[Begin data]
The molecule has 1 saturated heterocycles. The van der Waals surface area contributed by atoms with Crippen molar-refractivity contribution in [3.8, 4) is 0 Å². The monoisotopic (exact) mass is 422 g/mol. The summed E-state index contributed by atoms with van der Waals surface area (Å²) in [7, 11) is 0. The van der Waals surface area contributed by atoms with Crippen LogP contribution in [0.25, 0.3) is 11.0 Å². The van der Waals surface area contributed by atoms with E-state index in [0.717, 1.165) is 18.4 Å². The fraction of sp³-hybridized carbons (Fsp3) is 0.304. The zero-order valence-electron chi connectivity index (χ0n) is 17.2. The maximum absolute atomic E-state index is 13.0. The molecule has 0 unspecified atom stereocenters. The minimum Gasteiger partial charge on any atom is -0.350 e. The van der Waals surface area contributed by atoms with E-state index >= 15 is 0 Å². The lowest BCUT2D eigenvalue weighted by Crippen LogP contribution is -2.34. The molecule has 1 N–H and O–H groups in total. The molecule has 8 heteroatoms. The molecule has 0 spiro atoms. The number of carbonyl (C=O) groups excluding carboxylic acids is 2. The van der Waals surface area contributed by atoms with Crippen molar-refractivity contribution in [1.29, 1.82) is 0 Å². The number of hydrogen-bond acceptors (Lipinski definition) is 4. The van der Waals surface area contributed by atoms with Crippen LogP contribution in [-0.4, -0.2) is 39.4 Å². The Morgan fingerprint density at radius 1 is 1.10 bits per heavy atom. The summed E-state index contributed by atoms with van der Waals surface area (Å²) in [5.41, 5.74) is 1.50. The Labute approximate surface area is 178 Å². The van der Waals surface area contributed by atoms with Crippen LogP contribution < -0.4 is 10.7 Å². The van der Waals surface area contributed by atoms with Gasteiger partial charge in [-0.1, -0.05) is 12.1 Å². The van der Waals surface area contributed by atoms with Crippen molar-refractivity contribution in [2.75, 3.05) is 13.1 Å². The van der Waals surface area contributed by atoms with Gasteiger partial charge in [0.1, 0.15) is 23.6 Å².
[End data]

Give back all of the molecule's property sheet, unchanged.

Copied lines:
The molecule has 1 saturated heterocycles. The van der Waals surface area contributed by atoms with Crippen molar-refractivity contribution in [3.8, 4) is 0 Å². The monoisotopic (exact) mass is 422 g/mol. The summed E-state index contributed by atoms with van der Waals surface area (Å²) in [7, 11) is 0. The van der Waals surface area contributed by atoms with Crippen LogP contribution in [0.25, 0.3) is 11.0 Å². The van der Waals surface area contributed by atoms with E-state index in [0.717, 1.165) is 18.4 Å². The fraction of sp³-hybridized carbons (Fsp3) is 0.304. The zero-order valence-electron chi connectivity index (χ0n) is 17.2. The maximum absolute atomic E-state index is 13.0. The molecule has 0 unspecified atom stereocenters. The minimum Gasteiger partial charge on any atom is -0.350 e. The van der Waals surface area contributed by atoms with E-state index >= 15 is 0 Å². The lowest BCUT2D eigenvalue weighted by Crippen LogP contribution is -2.34. The molecule has 1 N–H and O–H groups in total. The molecule has 8 heteroatoms. The molecule has 0 spiro atoms. The number of carbonyl (C=O) groups excluding carboxylic acids is 2. The van der Waals surface area contributed by atoms with Crippen molar-refractivity contribution in [1.29, 1.82) is 0 Å². The number of hydrogen-bond acceptors (Lipinski definition) is 4. The van der Waals surface area contributed by atoms with Crippen LogP contribution in [-0.4, -0.2) is 39.4 Å². The Morgan fingerprint density at radius 1 is 1.10 bits per heavy atom. The summed E-state index contributed by atoms with van der Waals surface area (Å²) in [5.41, 5.74) is 1.50. The Labute approximate surface area is 178 Å². The van der Waals surface area contributed by atoms with Crippen LogP contribution < -0.4 is 10.7 Å². The van der Waals surface area contributed by atoms with Gasteiger partial charge in [-0.1, -0.05) is 12.1 Å². The van der Waals surface area contributed by atoms with Crippen molar-refractivity contribution in [2.75, 3.05) is 13.1 Å². The van der Waals surface area contributed by atoms with Gasteiger partial charge in [0.1, 0.15) is 23.6 Å².